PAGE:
Here are the figures for a recent year: The National Instant Criminal Background Check System (NICS) denied 79,000 would-be buyers. Of those, 105 were prosecuted and 43 were convicted. That’s a conviction rate of 5/100ths of one percent. Either the remaining denials were false positives – legitimate purchases unjustly blocked by NICS – or, if the denials were proper, then 99.95 percent of the 79,000 rejected applicants escaped punishment. Neither conclusion offers much hope for an expanded system of background checks.
Further, the claim that background checks take just a few minutes to process on the telephone is disingenuous at best. A significant number of checks last 72 hours, and most gun shows are two-day events. The intent of requiring checks for private sales may be to drive gun shows out of business. Indeed, existing delays and the large number of false positives have reduced gun shows by about 14 percent. Some say that’s a good thing. But they know that a law banning gun shows would not pass constitutional muster; so they try to accomplish the same thing through the backdoor. [ National Law Journal, February 11]
It’s easier to preserve religious liberty, when you don’t have to ask for a religious exemption. Conflicts between government edicts and religious liberty—such as the battle over the Department of Health and Human Service’s contraception mandate—are a danger whenever government takes over a significant part of the economy, explains Ilya Shapiro:
As my colleague Roger Pilon has written , when health care (or anything) is socialized or treated as a public utility, we’re forced to fight for every “carve-out” of liberty. Those progressive Catholics who supported Obamacare, or the pro-life Democrats who voted for it, who are now appalled by certain HHS rules should have thought of that before they used the government to make us our brother’s keeper.
The more government controls — whether health care, education, or even marriage — the greater the battles over conflicting values. With certain things, such as national defense, basic infrastructure, clean air and water and other “public goods,” we largely agree, at least inside reasonable margins. But we have vast disagreements about social programs, economic regulation and so much else that government now dominates at the expense of at the expense of individual liberty. Those supporting Wheaton and Belmont Abbey Colleges and Hobby Lobby are rightly concerned that people are being forced to do what their religious beliefs prohibit. But that all comes with the collectivized territory.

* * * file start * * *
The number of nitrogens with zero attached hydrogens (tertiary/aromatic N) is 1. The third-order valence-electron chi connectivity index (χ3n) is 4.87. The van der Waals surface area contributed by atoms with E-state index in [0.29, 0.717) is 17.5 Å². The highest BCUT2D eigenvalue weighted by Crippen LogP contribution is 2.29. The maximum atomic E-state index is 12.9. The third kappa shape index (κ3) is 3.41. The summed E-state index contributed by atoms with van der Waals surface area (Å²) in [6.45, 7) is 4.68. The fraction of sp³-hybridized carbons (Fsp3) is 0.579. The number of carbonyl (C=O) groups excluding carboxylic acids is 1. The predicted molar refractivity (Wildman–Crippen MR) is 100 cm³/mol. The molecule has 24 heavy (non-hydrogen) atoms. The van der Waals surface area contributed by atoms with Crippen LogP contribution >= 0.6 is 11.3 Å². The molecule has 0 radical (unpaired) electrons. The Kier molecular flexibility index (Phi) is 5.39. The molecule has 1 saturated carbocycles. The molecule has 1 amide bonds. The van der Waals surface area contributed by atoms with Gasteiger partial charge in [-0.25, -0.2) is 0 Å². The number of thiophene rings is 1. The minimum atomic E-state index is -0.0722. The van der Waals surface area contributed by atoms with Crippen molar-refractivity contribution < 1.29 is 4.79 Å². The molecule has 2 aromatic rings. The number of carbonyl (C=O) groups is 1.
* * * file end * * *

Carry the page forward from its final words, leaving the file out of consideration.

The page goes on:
If you value religious liberty, then you should be wary of collectivizing economic choices more generally.
To Do: Hear How the Battle for Religious Liberty Is Going
• Get a report from the front lines in the fight for religious liberty. Adele Keim of the Becket Fund, Kellie Fiedorek of the Alliance Defending Freedom, and Ken Klukowski of the Family Research Council will speak at the Family Research Council at noon on February 20.
• Hear Peter Wallison talk about his new book Bad History, Worse Policy: How a False Narrative about the Financial Crisis Led to the Dodd-Frank Act. Wallison will speak at the American Enterprise Institute at 12:15 p.m. on February 19.
• Learn how the underrated Silent Cal Coolidge was really one of the most eloquent voices defending the principles of the American Founding against the progressive onslaught. Amity Shlaes will talk about her new book Coolidge at The Heritage Foundation at noon on February 20.
• Future religious leaders, put the Toward a Free and Virtuous Society Conference on your calendar. The conference explores “the nature of the human person and the created order from the perspectives of Scripture and natural law, examining concepts such as justice, equality, stewardship, and virtue,” and focuses on “applying the principles of economic liberty to complex issues such as poverty, welfare reform, and globalization.” The Acton Institute will host the conference, which runs February 28 to March 3 in Bandera, Texas.
Have a tip for InsiderOnline? Send us an e-mail at [email protected] with “For Insider” in the subject line.
Follow us on Twitter: http://twitter.com/InsiderOnline.
Looking for an expert? Visit PolicyExperts.org.
The Heritage Foundation
214 Massachusetts Avenue, NE
Washington, DC 20002-4999
phone 202.546.4400 | fax 202.546.8328